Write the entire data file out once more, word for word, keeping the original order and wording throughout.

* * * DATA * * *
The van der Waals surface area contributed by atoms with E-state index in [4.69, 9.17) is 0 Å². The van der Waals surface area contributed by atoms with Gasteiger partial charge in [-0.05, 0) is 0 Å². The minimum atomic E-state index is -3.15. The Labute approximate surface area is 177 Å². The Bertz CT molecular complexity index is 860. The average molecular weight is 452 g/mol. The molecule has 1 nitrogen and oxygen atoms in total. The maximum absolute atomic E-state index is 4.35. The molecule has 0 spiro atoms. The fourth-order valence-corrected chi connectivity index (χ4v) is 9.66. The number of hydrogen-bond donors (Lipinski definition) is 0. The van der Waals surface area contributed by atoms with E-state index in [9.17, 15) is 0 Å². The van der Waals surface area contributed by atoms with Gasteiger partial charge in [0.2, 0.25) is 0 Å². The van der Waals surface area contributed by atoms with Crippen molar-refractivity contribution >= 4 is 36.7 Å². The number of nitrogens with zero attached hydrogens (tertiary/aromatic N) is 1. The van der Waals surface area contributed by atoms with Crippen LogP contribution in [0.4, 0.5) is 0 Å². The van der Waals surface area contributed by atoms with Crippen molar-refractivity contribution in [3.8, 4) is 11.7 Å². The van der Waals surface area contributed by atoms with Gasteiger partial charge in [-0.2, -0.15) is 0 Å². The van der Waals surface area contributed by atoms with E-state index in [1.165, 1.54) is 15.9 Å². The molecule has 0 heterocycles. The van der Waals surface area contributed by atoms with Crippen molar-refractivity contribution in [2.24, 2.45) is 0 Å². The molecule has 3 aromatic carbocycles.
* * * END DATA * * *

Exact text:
The van der Waals surface area contributed by atoms with E-state index in [4.69, 9.17) is 0 Å². The van der Waals surface area contributed by atoms with Gasteiger partial charge in [-0.05, 0) is 0 Å². The minimum atomic E-state index is -3.15. The Labute approximate surface area is 177 Å². The Bertz CT molecular complexity index is 860. The average molecular weight is 452 g/mol. The molecule has 1 nitrogen and oxygen atoms in total. The maximum absolute atomic E-state index is 4.35. The molecule has 0 spiro atoms. The fourth-order valence-corrected chi connectivity index (χ4v) is 9.66. The number of hydrogen-bond donors (Lipinski definition) is 0. The van der Waals surface area contributed by atoms with E-state index in [9.17, 15) is 0 Å². The van der Waals surface area contributed by atoms with Gasteiger partial charge in [0.2, 0.25) is 0 Å². The van der Waals surface area contributed by atoms with Crippen molar-refractivity contribution >= 4 is 36.7 Å². The number of nitrogens with zero attached hydrogens (tertiary/aromatic N) is 1. The van der Waals surface area contributed by atoms with Crippen LogP contribution in [0.4, 0.5) is 0 Å². The van der Waals surface area contributed by atoms with Crippen molar-refractivity contribution in [3.8, 4) is 11.7 Å². The van der Waals surface area contributed by atoms with Gasteiger partial charge in [-0.2, -0.15) is 0 Å². The van der Waals surface area contributed by atoms with E-state index in [1.165, 1.54) is 15.9 Å². The molecule has 0 heterocycles. The van der Waals surface area contributed by atoms with Crippen molar-refractivity contribution in [2.24, 2.45) is 0 Å². The molecule has 3 aromatic carbocycles.